Disconnected from its context, the J1 is a rather mediocre camera. The sensor is capable, but not as capable as a DX DSLR; the controls are decisively "beginner-like"; the battery life is poor. I could go on, finding little flaws like these. But the Nikon J1, and the Nikon 1 system in general, must be seen within a context

- Are you a complete beginner who looks for something better than your mobile phone?
- Are you already familiar with the basics of photography, you own a DSLR, but wondering whether you would be better served by mirrorless?
- Or, perhaps, you are a very experienced shooter (a pro, even) with a heavy investment in the Nikon FX system, but you're looking for something smaller and more discreet for the "less serious" moments?

I'll assume the latter, not only because it describes my own situation, but because I believe that if you get the reasons behind my getting a Nikon J1, you will get the Nikon 1 system in general.

Let's acknowledge this right away: as an experienced shooter, I would never trust anything lesser than my D700 and my FX glasses for critical work. Package it any way you want, put any kind of ribbons you want. A full frame sensor in a tough DSLR body will always be preferable to a Nikon 1 solution - at least for my kind of work; if you're a paparazzo trying to get photos of celebrities sunbathing on a yacht, then yeah, maybe a Nikon V3 with a 400mm lens attached might be your thing. Portraiture or low light action, I'll stick with the D700.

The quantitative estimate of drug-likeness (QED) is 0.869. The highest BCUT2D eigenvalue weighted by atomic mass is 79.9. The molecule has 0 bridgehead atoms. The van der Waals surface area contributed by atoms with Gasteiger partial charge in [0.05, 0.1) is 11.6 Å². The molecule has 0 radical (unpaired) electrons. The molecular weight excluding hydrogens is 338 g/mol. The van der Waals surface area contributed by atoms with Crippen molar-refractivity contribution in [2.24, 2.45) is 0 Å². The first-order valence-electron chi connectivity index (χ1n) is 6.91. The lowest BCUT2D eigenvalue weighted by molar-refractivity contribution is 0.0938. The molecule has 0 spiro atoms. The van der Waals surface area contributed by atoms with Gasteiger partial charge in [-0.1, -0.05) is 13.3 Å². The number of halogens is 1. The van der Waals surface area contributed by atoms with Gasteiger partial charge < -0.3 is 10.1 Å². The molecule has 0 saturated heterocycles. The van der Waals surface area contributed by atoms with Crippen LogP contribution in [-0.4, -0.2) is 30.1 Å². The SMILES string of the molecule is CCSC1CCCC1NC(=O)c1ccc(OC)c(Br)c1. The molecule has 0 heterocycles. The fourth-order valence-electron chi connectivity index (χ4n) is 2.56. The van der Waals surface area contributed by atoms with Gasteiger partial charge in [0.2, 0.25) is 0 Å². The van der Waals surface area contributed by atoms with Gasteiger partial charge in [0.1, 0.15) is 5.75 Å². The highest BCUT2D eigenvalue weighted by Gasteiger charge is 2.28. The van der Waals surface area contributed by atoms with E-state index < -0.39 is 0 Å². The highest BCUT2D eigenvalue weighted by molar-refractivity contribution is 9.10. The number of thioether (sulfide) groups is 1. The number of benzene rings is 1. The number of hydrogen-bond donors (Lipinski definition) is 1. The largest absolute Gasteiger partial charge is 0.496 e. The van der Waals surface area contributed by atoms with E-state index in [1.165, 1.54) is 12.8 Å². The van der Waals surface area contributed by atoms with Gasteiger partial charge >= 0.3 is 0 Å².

But not all photography is about "critical work". What is, "critical work" anyway? We each define this differently, I'm not sure. I do know what is non-critical work though: Going downtown, on a sunny autumn day, you think: "hey, maybe I should get the camera along, there might be something nice to photograph". They are literally countless the times I did not take a camera with me on such occasions, because it would have entailed dragging a camera bag (even a small one, fitting just* the D700 and a midrange zoom or a 50mm prime).

*"just" here means 1.5 Kg or 3.3 lbs; make that 3kg/6.5lbs if you carry a heavy f./2.8 zoom

Since I got the J1, I've been taking it with me almost everywhere I go. Even to the supermarket. I don't take many photos (I have this principle - you should try it, it'll teach you something - that you shouldn't take a photo unless you have actually visualized something specific; like having "taken a photo" with your eyes/mind already). But it's there, with me, always. I know that, if I see something, I'll have the chance to photograph it.

The most important thing, perhaps: although there are some other underlying reasons too, since I got the Nikon J1 I have been enjoying photography more. I have returned to that time of my pre-pro days, when I got photographs simply for my own pleasure. I simply visualize a scene, I compose, I shoot. 

Isn't that what photography is all about, in some sense?